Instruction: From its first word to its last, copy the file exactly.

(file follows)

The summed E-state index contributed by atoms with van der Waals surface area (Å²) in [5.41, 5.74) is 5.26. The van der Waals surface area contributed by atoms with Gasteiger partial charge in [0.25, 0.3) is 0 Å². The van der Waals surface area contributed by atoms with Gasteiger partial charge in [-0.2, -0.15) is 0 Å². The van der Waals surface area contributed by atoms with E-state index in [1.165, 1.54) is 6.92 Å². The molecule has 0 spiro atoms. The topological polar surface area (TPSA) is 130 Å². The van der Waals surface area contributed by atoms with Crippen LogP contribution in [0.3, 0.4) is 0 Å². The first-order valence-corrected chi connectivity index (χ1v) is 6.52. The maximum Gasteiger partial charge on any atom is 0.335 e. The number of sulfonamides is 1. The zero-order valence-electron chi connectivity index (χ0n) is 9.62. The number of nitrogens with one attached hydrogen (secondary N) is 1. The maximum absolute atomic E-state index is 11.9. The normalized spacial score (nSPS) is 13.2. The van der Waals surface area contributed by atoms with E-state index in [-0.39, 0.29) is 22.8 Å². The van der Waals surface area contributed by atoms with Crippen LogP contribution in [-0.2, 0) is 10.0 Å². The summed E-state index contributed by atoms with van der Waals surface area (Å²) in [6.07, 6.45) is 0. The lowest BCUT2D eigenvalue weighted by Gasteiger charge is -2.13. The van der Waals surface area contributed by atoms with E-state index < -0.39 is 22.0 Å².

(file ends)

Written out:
The summed E-state index contributed by atoms with van der Waals surface area (Å²) in [5.41, 5.74) is 5.26. The van der Waals surface area contributed by atoms with Gasteiger partial charge in [0.25, 0.3) is 0 Å². The van der Waals surface area contributed by atoms with Gasteiger partial charge in [-0.2, -0.15) is 0 Å². The van der Waals surface area contributed by atoms with E-state index in [1.165, 1.54) is 6.92 Å². The molecule has 0 spiro atoms. The topological polar surface area (TPSA) is 130 Å². The van der Waals surface area contributed by atoms with Crippen LogP contribution in [0.3, 0.4) is 0 Å². The first-order valence-corrected chi connectivity index (χ1v) is 6.52. The maximum Gasteiger partial charge on any atom is 0.335 e. The number of sulfonamides is 1. The zero-order valence-electron chi connectivity index (χ0n) is 9.62. The number of nitrogens with one attached hydrogen (secondary N) is 1. The maximum absolute atomic E-state index is 11.9. The normalized spacial score (nSPS) is 13.2. The van der Waals surface area contributed by atoms with E-state index in [-0.39, 0.29) is 22.8 Å². The van der Waals surface area contributed by atoms with Crippen LogP contribution in [-0.2, 0) is 10.0 Å². The summed E-state index contributed by atoms with van der Waals surface area (Å²) in [6.07, 6.45) is 0. The lowest BCUT2D eigenvalue weighted by Gasteiger charge is -2.13. The van der Waals surface area contributed by atoms with E-state index < -0.39 is 22.0 Å².